PS: There's going to be a large group, or in the accademic world a "body" :-) of people who would vehemently oppose my suggestions.


Nathan Laan
Friday, June 25, 2004

I know this thread is already pretty far down on the list, but I'd like to make a few things clear:
The students are expected to test their program with real users. This means that they should make a realistic choice as for the programming environment. In most cases, this wil be MS Visual Studio (yes, Visual Basic as well), Flash (which is still easier than Visual Basic, although a bit limited), or the web. It depends on their skills and targeted user group.
However, last year there were people who wanted to develop in QT (Linux), and Java, and even TCL/TK. This year the lecturer (==primary assistant) thought we'd promote QT. I'm not happy with this, but he said I should give him some alternatives. And pros & cons. Please save me from the QT fate...
Or tell me that it's fantastic :-)

Friday, June 25, 2004

If the implementation is not important it is really irrelevant what language they use as long as they are able to demonstrate their UI, right? In that case why should it matter what the "best" IDE is?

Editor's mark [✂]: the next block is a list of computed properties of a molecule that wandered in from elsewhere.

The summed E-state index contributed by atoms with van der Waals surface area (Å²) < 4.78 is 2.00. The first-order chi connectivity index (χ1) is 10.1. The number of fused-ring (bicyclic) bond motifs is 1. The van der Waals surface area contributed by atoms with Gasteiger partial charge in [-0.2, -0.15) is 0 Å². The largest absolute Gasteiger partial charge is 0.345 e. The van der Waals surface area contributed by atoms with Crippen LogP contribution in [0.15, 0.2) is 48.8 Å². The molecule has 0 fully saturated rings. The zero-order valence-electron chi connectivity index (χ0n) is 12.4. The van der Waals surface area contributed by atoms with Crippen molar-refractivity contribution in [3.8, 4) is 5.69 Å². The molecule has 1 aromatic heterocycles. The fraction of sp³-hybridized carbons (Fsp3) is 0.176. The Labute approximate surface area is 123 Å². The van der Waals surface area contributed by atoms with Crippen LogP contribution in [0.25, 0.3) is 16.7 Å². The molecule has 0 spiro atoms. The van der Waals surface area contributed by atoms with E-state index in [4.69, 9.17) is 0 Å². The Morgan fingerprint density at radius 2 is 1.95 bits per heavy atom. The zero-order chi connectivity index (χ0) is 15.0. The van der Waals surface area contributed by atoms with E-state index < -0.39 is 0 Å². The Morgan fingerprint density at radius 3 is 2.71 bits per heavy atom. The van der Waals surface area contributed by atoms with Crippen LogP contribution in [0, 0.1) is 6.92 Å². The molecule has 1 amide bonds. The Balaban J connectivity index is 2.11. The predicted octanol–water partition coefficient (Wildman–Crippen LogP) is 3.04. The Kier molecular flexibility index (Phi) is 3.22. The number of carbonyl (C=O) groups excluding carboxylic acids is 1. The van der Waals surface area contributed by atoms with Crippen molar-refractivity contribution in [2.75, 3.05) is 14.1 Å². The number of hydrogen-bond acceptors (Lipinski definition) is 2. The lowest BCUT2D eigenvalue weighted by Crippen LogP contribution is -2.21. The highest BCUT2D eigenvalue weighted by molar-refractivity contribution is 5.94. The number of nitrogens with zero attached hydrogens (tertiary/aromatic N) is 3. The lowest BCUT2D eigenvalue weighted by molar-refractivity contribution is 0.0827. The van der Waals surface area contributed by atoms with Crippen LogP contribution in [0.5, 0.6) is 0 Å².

As an added exercies you could get them to write a critique of the usability of the IDE that they used :-)

Friday, June 25, 2004

PythonCard is a front end to wxWindows; good for beginners, but an expert might not consider it powerful enough (it's sort of a knock-off of the old Apple HyperCard):

Tom H
Friday, June 25, 2004

"even Tcl/Tk".

Heh, when I took HCI (about 10 years ago), that's the environment we were expected to use.  Cross platform, and easy to integrate into "real" programs.  There was no "visual editor", but then again, we were CS students, not graphic design students.

Friday, June 25, 2004

I don't get it. What do you care what language/toolkit this is implemented in. The principels od goor HCI are independent of the technolog choice. You look for good, contectualized principles. Contextualized means they are in line with the principe of "minimal surprise" for a given platform (the guy above who talked about "platform independance" is just wrong). Doing HCI studies for games is a different issue altogether (and IMHO a poor choice of excersize).
Choosing a decent technology on a platform is part of the excersize. If they deliver a sucky UI, the excuse "oh, but fooTech only allows for interfaces that suck" is noo excuse, is it?
To put it bluntly, your PA "promoting QT" is working on a different agenda, that has nothing to do with the HCI course.

Just me (Sir to you)
Monday, June 28, 2004